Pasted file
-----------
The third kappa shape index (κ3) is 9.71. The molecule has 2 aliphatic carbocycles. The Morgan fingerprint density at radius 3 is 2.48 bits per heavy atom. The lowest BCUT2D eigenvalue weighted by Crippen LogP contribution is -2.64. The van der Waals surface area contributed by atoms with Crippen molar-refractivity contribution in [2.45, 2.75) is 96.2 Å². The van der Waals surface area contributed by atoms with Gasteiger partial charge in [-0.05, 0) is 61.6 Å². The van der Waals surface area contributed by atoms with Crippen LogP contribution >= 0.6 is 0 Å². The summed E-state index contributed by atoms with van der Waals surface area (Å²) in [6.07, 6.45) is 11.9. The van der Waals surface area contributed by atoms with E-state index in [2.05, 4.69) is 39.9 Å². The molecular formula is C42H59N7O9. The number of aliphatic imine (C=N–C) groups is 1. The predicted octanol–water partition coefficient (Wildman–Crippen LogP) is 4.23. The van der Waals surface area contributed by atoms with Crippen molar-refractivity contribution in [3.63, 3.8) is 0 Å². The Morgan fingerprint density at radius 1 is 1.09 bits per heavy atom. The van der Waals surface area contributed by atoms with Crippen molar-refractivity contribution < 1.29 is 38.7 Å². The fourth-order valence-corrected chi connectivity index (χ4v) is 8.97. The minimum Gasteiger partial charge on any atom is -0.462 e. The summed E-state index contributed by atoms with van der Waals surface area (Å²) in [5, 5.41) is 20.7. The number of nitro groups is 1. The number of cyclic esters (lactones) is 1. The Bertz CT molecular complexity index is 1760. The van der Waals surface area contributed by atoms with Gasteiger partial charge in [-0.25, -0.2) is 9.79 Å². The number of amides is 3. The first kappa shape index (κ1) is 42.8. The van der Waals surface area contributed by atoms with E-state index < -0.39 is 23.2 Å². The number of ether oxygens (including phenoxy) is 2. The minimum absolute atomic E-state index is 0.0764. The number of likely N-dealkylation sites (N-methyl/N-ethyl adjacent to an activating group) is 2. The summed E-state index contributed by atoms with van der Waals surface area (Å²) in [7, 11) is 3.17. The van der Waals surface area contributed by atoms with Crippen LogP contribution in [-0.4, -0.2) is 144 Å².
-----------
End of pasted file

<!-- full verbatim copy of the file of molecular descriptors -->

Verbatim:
The third kappa shape index (κ3) is 9.71. The molecule has 2 aliphatic carbocycles. The Morgan fingerprint density at radius 3 is 2.48 bits per heavy atom. The lowest BCUT2D eigenvalue weighted by Crippen LogP contribution is -2.64. The van der Waals surface area contributed by atoms with Crippen molar-refractivity contribution in [2.45, 2.75) is 96.2 Å². The van der Waals surface area contributed by atoms with Gasteiger partial charge in [-0.05, 0) is 61.6 Å². The van der Waals surface area contributed by atoms with Crippen LogP contribution >= 0.6 is 0 Å². The summed E-state index contributed by atoms with van der Waals surface area (Å²) in [6.07, 6.45) is 11.9. The van der Waals surface area contributed by atoms with E-state index in [2.05, 4.69) is 39.9 Å². The molecular formula is C42H59N7O9. The number of aliphatic imine (C=N–C) groups is 1. The predicted octanol–water partition coefficient (Wildman–Crippen LogP) is 4.23. The van der Waals surface area contributed by atoms with Crippen molar-refractivity contribution in [3.63, 3.8) is 0 Å². The Morgan fingerprint density at radius 1 is 1.09 bits per heavy atom. The van der Waals surface area contributed by atoms with Crippen molar-refractivity contribution < 1.29 is 38.7 Å². The fourth-order valence-corrected chi connectivity index (χ4v) is 8.97. The minimum Gasteiger partial charge on any atom is -0.462 e. The summed E-state index contributed by atoms with van der Waals surface area (Å²) in [5, 5.41) is 20.7. The number of nitro groups is 1. The number of cyclic esters (lactones) is 1. The Bertz CT molecular complexity index is 1760. The van der Waals surface area contributed by atoms with Gasteiger partial charge in [-0.25, -0.2) is 9.79 Å². The number of amides is 3. The first kappa shape index (κ1) is 42.8. The van der Waals surface area contributed by atoms with E-state index < -0.39 is 23.2 Å². The number of ether oxygens (including phenoxy) is 2. The minimum absolute atomic E-state index is 0.0764. The number of likely N-dealkylation sites (N-methyl/N-ethyl adjacent to an activating group) is 2. The summed E-state index contributed by atoms with van der Waals surface area (Å²) in [7, 11) is 3.17. The van der Waals surface area contributed by atoms with Crippen LogP contribution in [-0.4, -0.2) is 144 Å².